When I’m coaching at the California Superbike School, riders will generally tell me what areas they’d like to improve. At the risk of repeating myself, they want more confidence and would like to be smooth and in control.
A professional riding coach sees what went wrong and how to correct it such that every inp
How did they discover this? While riding they had an uncertain moment or made a false/mistimed control input. What we tend to notice are symptoms rather than root causes of these missteps and uncertainties. Once an error is unfolding, it is the exceptional rider who can identify exactly what went wrong two steps before. The current error—“I’m running wide,” for example—typically captures all of his attention and he mentally sticks right there. He’ll more than likely think he was going too fast, which is almost never the real reason.
Then we have the one-in-a-hundred rider who just wants to be told what to do; where to improve. It’s a very visceral question—he’s feeling it and has got a desperate need to know. In this case, a professional coach must possess some of the “milk of human kindness.” If I honestly told a rider everything he was doing “wrong,” it could easily break his spirit. Not only that; riders rarely make significant improvement unless they concentrate on one aspect of their technique at a time.
A Pro racer requires a whole ’nuther category of coaching. Here’s a typical scenario: In a three- or four-corner section of track, about 20 seconds in length, he wants to find two-tenths of a second. That’s how much time it takes you to snap your fingers twice as quickly as you can. And just as with the rest of us, even a seasoned Pro tends to look at symptoms rather than causes.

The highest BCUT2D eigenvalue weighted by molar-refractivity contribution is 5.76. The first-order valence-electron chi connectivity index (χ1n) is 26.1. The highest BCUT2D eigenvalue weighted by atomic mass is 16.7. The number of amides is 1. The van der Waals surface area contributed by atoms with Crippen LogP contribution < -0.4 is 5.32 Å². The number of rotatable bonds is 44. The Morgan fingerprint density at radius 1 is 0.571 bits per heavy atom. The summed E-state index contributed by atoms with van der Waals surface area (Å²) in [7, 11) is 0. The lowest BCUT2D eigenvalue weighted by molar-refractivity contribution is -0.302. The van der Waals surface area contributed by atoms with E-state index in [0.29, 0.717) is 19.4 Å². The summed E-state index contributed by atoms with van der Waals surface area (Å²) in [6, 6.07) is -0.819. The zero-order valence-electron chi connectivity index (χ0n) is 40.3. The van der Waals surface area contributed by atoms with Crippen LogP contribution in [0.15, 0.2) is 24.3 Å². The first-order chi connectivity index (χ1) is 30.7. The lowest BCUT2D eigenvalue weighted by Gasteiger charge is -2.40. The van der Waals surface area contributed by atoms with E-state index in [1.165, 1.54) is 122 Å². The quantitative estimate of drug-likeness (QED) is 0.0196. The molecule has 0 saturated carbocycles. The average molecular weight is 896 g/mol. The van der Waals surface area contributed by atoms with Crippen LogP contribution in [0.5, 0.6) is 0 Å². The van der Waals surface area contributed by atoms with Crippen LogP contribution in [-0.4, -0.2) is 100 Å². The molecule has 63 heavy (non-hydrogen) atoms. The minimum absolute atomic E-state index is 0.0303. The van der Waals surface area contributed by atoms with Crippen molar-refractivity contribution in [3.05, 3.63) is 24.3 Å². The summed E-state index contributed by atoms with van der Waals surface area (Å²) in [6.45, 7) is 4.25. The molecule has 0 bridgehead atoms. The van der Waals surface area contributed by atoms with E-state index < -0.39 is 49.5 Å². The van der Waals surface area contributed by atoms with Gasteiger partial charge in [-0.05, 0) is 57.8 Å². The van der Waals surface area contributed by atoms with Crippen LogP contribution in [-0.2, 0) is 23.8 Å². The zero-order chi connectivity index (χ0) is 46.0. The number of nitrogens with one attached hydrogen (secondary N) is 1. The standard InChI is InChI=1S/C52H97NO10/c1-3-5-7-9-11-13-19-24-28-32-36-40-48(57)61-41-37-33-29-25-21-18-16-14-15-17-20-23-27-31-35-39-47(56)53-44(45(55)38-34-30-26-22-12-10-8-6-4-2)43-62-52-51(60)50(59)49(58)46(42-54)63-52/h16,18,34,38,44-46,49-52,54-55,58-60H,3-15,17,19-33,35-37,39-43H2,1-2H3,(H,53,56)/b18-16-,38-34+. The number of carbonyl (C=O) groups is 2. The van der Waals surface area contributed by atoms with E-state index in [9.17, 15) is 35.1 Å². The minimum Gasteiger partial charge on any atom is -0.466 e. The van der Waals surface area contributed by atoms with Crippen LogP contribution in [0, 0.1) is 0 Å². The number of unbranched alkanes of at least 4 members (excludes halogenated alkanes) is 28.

It’s clear to me that there is no greater multi-tasking sport than motorcycling. The art of cornering is indeed very similar to any other art form: One seeks to arrive at the point where every control input (or brush stroke) fits with every other to create a unified whole. This creates smooth and confident riding (and inspiring art).
A professional coach must be able to see not only what the error was, but exactly which technical skills were deficient to bring it about. Additionally, he must know why these errors happen and how best to repair them. He must have a keen sense of where the rider is in the big picture of the core skills of riding. His ability to gently coax the rider through the stages of coming to his own awareness of how good it can get is the art of coaching.